The Superdome as Super-Venue
It is the largest and most recognizable public assembly facility on Earth. It has hosted six Super Bowls and four NCAA Final Fours. The Pope addressed 80,000 schoolchildren beneath its iconic roof. The Rolling Stones played to the largest indoor concert audience in history there.
Photo by Toby Valadie
It is the Louisiana Superdome — and now that it has undergone a $185 million, post-Katrina renovation, of which $50 million was improvements, including complete renovation of four 20,000-square-foot club rooms, it has become a popular discovery for corporate meeting clients, including behemoths such as Honda and PeopleSoft, or smaller players such as wine-and-spirits supplier William Grant & Sons of Edison, NJ.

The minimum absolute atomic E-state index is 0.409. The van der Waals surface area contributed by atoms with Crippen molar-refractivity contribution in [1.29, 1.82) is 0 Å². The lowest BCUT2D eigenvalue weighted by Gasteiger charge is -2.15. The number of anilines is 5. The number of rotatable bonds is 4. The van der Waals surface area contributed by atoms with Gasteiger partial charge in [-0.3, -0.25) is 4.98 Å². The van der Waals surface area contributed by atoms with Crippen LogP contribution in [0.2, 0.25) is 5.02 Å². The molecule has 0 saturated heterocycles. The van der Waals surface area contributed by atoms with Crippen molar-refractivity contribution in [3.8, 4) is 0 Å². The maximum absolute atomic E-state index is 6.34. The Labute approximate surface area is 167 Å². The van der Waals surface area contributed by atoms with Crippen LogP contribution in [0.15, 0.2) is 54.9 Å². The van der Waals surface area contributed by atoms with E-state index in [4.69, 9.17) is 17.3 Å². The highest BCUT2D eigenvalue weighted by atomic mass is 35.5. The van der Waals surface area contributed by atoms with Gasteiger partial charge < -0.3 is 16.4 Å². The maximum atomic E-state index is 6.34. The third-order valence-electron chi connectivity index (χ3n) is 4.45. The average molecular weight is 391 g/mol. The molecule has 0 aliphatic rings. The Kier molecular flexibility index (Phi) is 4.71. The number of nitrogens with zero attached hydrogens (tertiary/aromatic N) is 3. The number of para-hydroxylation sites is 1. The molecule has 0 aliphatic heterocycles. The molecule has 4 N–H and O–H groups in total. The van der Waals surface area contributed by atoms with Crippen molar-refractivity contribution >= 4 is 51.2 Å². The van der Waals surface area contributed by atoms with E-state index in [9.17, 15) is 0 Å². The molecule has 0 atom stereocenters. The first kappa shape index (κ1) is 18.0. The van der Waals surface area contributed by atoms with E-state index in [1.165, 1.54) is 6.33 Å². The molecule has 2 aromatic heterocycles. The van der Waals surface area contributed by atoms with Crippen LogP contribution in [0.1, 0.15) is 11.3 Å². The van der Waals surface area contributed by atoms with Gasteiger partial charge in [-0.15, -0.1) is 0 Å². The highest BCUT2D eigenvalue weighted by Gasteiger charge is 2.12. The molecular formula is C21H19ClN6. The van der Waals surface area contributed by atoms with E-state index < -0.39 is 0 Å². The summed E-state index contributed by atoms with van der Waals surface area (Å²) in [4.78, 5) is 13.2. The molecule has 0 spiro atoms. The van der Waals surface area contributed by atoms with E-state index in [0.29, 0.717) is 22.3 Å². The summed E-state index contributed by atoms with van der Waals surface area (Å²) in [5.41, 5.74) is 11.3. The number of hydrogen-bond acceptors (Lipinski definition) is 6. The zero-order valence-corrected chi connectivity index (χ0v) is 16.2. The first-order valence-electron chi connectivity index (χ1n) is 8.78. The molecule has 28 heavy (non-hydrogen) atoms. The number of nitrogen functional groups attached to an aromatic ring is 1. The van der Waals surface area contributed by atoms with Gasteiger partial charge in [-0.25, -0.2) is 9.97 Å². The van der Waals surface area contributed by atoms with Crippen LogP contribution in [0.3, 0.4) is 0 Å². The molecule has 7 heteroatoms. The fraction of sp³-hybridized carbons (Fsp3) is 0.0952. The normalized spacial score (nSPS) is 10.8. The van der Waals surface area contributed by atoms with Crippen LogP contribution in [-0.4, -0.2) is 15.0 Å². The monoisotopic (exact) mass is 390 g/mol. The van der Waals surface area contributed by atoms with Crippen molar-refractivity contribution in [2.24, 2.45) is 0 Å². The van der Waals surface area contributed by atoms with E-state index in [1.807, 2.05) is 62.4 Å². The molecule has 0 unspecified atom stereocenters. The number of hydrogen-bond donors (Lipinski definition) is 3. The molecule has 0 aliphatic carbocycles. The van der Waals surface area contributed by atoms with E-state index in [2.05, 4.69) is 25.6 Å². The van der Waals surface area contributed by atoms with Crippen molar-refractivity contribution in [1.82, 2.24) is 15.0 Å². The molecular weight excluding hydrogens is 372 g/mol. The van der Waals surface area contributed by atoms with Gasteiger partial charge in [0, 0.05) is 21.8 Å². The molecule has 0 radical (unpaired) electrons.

Between August and January, the playing field turf remains down, so planners looking for a spectacular teambuilding exercise can stage a punt, pass and kick competition (via The Manning Football Experience) that includes fog machines, confetti cannons and new ProStar LED boards that can put the names of attendees up in lights.
The newly renovated Louisiana Superdome (top right photo) is a unique venue where corporate groups can stage events on the field as well as in 20,000-square-foot club rooms. (Above) A Mardi Gras float parades around the Superdome entertaining attendees.
Photo by Toby Valadie
William Grant & Sons hosted a Superdome party on January 31 for 65 attendees as part of a national sales and marketing meeting themed “Play Like A Champion.”
“We had refreshments and played touch football in the home of the Super Bowl,” said Karen Grant, national sales coordinator. “Everyone loved it. They were really in awe. It was a really good bonding event.”
“The Superdome is a totally unique venue,” said Director of Corporate and Convention Sales Jennifer Cooke. “No matter where you ever go or what you ever do for a meeting, this is one that will be at the top of your all-time memory list.”